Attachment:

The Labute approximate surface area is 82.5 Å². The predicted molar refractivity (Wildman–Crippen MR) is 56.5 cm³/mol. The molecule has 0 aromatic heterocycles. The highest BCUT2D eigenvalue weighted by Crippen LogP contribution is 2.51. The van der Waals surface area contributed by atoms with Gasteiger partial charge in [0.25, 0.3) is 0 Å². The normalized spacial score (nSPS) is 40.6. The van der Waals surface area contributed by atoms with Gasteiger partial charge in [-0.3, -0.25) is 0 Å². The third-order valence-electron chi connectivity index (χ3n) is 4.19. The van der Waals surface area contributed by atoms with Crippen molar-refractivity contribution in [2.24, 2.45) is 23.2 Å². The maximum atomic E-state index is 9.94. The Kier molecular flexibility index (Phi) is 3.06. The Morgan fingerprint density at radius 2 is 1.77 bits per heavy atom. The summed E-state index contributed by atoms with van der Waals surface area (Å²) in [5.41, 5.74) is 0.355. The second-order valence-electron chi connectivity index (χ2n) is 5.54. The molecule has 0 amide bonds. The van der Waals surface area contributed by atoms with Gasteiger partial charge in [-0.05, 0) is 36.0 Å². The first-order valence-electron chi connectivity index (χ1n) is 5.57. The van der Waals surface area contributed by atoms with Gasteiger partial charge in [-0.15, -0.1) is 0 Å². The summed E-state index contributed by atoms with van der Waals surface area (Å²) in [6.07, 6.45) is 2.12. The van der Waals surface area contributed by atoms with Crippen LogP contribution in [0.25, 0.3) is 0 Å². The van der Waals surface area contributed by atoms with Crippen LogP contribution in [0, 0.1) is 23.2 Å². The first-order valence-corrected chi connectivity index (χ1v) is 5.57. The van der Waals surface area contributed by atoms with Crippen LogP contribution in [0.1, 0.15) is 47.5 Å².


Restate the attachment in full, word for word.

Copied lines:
The Labute approximate surface area is 82.5 Å². The predicted molar refractivity (Wildman–Crippen MR) is 56.5 cm³/mol. The molecule has 0 aromatic heterocycles. The highest BCUT2D eigenvalue weighted by Crippen LogP contribution is 2.51. The van der Waals surface area contributed by atoms with Gasteiger partial charge in [0.25, 0.3) is 0 Å². The normalized spacial score (nSPS) is 40.6. The van der Waals surface area contributed by atoms with Gasteiger partial charge in [-0.3, -0.25) is 0 Å². The third-order valence-electron chi connectivity index (χ3n) is 4.19. The van der Waals surface area contributed by atoms with Crippen molar-refractivity contribution in [2.24, 2.45) is 23.2 Å². The maximum atomic E-state index is 9.94. The Kier molecular flexibility index (Phi) is 3.06. The Morgan fingerprint density at radius 2 is 1.77 bits per heavy atom. The summed E-state index contributed by atoms with van der Waals surface area (Å²) in [5.41, 5.74) is 0.355. The second-order valence-electron chi connectivity index (χ2n) is 5.54. The molecule has 0 amide bonds. The van der Waals surface area contributed by atoms with Gasteiger partial charge in [-0.05, 0) is 36.0 Å². The first-order valence-electron chi connectivity index (χ1n) is 5.57. The van der Waals surface area contributed by atoms with Gasteiger partial charge in [-0.15, -0.1) is 0 Å². The summed E-state index contributed by atoms with van der Waals surface area (Å²) in [6.07, 6.45) is 2.12. The van der Waals surface area contributed by atoms with Crippen LogP contribution in [0.25, 0.3) is 0 Å². The van der Waals surface area contributed by atoms with Crippen LogP contribution in [0, 0.1) is 23.2 Å². The first-order valence-corrected chi connectivity index (χ1v) is 5.57. The van der Waals surface area contributed by atoms with Crippen LogP contribution in [0.1, 0.15) is 47.5 Å².